10 2002 Toyota Tundra Stepside

via Wikimedia Commons

Where did Toyota begin to lose its way in the truck world? Fans of the brand would likely point to the Tundra Stepside, which debuted at the 2002 Chicago Auto Show. The concept was slammed and lowered, though the version that eventually hit the streets was just as ugly, thanks to those strange, blob-like taillights and a literal step where the stepside begins.

9 Cadillac Mirage

via Hemmings Motor News

The Cadillac Mirage counts as a pickup truck, though its just about as ugly as a truck could get. Clearly hearkening to its El Camino cousin, the Mirage was a dubious effort from the get-go. Did anyone want a luxury version of a car-truck combination? Turns out, the answer was—and remains—a resounding, "No!"

8 Chevrolet Avalanche

via GM Authority

The Chevrolet Avalanche had one cool detail: its huge truck bed sidewalls could be used as insulated coolers for tailgating. The rest of the strange pickup is, simply put, strange. It's not an SUV and it's not a truck, but the rear of the passenger compartment can fold down to open it up to the elements. Plus, all that cladding is just plain ugly.

7 Subaru Baja

via Car and Driver

Subaru was clearly trying to reproduce its former glory when it released the Baja, which was inspired by the BRAT. But the result was little more than a station wagon with the rear canopy chopped off—and all that cladding only served to remind people of the Pontiac Aztek, which isn't exactly a good thing.

6 Ford Explorer Sport Trac

via Erepairables

Another questionable decision to chop up a perfectly acceptable vehicle and turn it into a truck came in the form of the Explorer Sport Trac, from Ford. But the Sport Trac turned into a parts-bin special that never really made sense, especially from a company that sold the wildly successful F-150 and decided to end US delivery of its small Ranger pickup.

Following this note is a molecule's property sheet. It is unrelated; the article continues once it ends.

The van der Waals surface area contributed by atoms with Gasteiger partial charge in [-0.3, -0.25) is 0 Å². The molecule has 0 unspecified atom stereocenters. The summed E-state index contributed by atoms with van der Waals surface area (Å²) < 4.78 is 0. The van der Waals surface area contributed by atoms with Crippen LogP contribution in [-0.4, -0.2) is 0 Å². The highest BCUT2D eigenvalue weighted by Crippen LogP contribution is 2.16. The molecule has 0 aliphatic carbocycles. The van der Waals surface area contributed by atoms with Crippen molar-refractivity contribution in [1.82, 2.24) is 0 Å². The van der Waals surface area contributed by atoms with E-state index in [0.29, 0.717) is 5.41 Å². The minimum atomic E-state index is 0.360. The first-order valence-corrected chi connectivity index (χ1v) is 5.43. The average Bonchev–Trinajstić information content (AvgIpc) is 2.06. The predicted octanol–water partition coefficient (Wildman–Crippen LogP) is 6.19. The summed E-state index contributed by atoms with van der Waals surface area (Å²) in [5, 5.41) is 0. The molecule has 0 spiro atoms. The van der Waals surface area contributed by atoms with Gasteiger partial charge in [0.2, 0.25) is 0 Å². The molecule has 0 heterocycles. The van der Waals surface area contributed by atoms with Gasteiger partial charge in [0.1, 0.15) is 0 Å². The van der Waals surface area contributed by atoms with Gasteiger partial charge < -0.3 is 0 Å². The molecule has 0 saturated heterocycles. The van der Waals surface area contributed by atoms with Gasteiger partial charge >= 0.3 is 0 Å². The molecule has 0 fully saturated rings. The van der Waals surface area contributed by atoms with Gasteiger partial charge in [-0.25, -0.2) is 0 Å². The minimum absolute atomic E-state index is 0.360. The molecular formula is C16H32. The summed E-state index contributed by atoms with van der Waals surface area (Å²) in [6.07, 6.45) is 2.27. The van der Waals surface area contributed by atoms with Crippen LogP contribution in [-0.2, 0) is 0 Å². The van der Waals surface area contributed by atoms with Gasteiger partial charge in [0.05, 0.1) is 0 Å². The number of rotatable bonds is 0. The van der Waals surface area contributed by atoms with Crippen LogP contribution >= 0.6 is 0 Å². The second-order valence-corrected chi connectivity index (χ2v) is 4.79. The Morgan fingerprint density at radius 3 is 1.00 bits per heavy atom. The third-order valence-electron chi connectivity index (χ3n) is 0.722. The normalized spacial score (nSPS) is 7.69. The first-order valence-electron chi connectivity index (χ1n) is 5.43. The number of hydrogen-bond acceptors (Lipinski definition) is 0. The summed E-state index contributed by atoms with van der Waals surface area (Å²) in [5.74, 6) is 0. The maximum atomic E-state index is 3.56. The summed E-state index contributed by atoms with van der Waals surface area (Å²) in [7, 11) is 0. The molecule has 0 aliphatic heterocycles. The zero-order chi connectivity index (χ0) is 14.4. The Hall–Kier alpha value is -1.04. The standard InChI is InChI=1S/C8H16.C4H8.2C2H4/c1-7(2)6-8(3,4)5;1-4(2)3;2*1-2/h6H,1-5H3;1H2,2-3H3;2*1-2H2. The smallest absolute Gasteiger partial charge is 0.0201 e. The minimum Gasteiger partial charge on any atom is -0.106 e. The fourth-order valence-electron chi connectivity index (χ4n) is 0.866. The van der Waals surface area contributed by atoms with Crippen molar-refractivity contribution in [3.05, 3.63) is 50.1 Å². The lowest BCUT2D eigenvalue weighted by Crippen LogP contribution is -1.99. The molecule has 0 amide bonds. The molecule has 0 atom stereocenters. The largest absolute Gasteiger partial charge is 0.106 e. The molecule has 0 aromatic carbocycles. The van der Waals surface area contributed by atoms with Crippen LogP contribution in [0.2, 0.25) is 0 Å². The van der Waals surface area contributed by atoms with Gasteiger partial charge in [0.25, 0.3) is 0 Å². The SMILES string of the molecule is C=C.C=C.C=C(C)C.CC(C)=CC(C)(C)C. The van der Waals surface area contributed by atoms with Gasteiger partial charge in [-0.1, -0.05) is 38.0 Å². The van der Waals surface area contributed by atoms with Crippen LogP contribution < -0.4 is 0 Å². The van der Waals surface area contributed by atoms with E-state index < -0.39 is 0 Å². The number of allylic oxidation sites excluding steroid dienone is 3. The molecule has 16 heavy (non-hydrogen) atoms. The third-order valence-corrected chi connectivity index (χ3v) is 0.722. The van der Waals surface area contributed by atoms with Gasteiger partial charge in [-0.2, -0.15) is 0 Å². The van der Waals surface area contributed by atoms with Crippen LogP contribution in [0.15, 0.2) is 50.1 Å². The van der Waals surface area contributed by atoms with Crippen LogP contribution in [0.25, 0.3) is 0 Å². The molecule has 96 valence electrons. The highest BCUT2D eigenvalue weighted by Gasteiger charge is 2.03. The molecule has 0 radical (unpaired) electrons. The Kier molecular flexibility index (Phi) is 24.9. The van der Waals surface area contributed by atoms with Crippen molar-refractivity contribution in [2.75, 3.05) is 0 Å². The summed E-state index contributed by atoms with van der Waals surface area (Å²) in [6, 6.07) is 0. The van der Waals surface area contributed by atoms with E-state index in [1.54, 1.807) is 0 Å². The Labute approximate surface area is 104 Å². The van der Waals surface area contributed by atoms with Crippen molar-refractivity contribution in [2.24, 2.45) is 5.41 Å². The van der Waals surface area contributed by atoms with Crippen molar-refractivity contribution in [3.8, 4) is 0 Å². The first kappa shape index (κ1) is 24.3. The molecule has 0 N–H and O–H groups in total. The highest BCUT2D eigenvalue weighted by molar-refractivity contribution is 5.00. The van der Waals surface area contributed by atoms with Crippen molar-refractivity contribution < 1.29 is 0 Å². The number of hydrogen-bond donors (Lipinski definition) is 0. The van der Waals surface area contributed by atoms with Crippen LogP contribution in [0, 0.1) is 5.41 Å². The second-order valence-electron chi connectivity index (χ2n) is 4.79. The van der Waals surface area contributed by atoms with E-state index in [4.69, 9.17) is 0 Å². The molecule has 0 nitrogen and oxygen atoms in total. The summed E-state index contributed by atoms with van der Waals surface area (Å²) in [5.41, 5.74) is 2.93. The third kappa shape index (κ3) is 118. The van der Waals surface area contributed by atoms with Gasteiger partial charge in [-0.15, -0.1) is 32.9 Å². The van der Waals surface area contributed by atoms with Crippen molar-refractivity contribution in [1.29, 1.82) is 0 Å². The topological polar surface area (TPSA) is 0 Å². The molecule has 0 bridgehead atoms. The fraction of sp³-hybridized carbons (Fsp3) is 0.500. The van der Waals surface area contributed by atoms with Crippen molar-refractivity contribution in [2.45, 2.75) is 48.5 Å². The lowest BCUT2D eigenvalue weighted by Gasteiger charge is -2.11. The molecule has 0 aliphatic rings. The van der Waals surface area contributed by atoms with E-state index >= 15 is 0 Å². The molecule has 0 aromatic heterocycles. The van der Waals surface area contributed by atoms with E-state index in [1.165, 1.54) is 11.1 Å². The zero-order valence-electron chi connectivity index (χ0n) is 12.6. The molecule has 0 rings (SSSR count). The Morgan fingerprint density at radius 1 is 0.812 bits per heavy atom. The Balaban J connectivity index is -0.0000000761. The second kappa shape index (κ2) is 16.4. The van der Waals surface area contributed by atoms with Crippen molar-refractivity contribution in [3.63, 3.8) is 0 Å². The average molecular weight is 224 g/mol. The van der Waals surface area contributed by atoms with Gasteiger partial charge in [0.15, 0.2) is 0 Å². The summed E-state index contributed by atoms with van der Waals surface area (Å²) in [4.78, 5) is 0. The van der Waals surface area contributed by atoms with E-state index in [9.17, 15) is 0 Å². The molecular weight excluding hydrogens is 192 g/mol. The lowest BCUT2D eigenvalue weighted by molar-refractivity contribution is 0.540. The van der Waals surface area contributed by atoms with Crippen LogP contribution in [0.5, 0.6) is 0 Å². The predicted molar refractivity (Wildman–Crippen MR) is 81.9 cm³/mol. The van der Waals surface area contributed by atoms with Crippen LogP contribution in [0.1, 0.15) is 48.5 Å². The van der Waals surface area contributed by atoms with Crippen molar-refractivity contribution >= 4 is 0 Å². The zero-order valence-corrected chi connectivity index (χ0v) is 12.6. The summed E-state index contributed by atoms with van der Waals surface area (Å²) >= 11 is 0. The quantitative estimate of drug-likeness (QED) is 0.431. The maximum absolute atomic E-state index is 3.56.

5 2004 Honda Ridgeline

via Wikipedia

At the very least, Honda can be proud that the current Ridgeline isn't as bad as the original, which debuted in 2004. Somehow, that big truck with its steep bed walls is a unibody vehicle, which has led to the unfortunate development of the current Ridgeline, which got rid of the sloping walls in favor of a stark and steep passenger compartment rear window.

4 Mercedes-Benz X-Class

via CarsGuide

At first glance, not much about the X-Class pickup truck looks like a Mercedes-Benz (other than the enormous badge on the front). But then again, maybe that gaudy badge size was deemed necessary by Mercedes-Benz's executives, who worried there wouldn't be enough to differentiate their pickup from its Nissan Navara sibling. Unfortunately, there still isn't.

3 Mitsubishi L200

via BuyaCar

The Mitsubishi L200 goes by many names, of which L200 is only one. Over the years, it's also been known as the Dodge Ram 50, the Plymouth Arrow Truck, and the Fiat Fullback. But there's a reason no badge-engineering or name change would stick to this truck, which has only gotten uglier and uglier as the years (and redesigns) have gone by.

2 GMC Topkick

via Autopedia

GMC's Topkick, as well as its Chevrolet Kodiak sibling, are really just semi-trucks with pickup beds on the back. The result, no matter how beefy it might be or how many pounds it can tow, is just ugly. Not only does the truck bed look absolutely tiny, but the passenger compartment looks far too upright for stability on anything but the smoothest roads.

1 Datsun U521

via Bring a Trailer

Possibly the weirdest creation by a brand otherwise known for producing uniformly good-looking vehicles, the U521 pickup by Datsun is seriously baffling.

It's a 510 with the rear canopy cut off to produce a truck bed. That recipe might sound like it could have been a potential success—and that's because it was, in the Datsun 520. But the U521 was a strange half-chop that left a bit more space in the cabin, resulting in a downright baffling profile.

Sources: Car and Driver, BMW Group, and Wikipedia.